Kiera told Reilly straight away. For days Reilly was torn between whether to tell Mason or not. In the end he didn’t need to. Mason came across Maureen, collapsed outside. He lifted her and helped her walk back to the house. Once inside she explained to him about how she was coughing up blood more and more frequently, and about how her hair was beginning to thin, how she was finding it harder and harder to move and how she was constantly tired. Mason listened and soon realised that she was seriously ill.

Maureen’s condition worsened quickly and she was soon bedridden with radiation sickness. Her skin turned pale and she only let Kiera and Mason see her. The rest of the residents weren’t allowed; her illness scared many of the residents, and some became paranoid, constantly checking their bodies for any signs of tumours.

As Maureen grew more ill, Mason began to become quieter, eventually refusing to talk to anybody. People tried to continue as normal, but organisational problems soon began to appear: dinner became later, hunting trips became more infrequent, firewood stocks dropped. Reilly began to take more command, and people began to listen to him, recognising that Mason trusted him and that they needed someone to tell them what to do.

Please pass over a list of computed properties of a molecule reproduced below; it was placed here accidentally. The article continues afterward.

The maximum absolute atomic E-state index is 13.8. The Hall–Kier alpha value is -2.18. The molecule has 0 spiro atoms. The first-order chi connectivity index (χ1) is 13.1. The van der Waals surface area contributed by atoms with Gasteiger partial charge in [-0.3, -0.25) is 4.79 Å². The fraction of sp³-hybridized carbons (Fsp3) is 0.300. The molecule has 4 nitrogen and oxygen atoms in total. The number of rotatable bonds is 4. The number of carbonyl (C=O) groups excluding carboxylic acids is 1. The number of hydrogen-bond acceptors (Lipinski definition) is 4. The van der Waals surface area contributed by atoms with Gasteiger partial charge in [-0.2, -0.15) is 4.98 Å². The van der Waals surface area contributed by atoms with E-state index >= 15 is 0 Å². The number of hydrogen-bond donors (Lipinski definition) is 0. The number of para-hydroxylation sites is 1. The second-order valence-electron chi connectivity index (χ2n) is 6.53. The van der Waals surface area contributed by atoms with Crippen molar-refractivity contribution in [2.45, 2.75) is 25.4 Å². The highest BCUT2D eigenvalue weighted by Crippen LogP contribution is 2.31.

In the days leading up to Maureen’s death, Reilly took on more and more responsibility, until he was, in effect, running the house. He would ensure that the fires were lit in the morning, that the person stationed in the high room was rotated and that someone would prepare dinner on time. He tried to keep life running as normally as possible.

The day that Maureeen died, Reilly was out in one of the barns, moving stock closer to the door. Over time they had worked through the barn until they reached the piles of stock that laid against the rear wall.

Kiera came running into the barn, tears streaming down her face. Her eyes were red and her lip was quivering. Reilly knew what had happened as soon as he saw her, and he left the barn immediately, charging through the house, up the stairs, into Maureen’s room.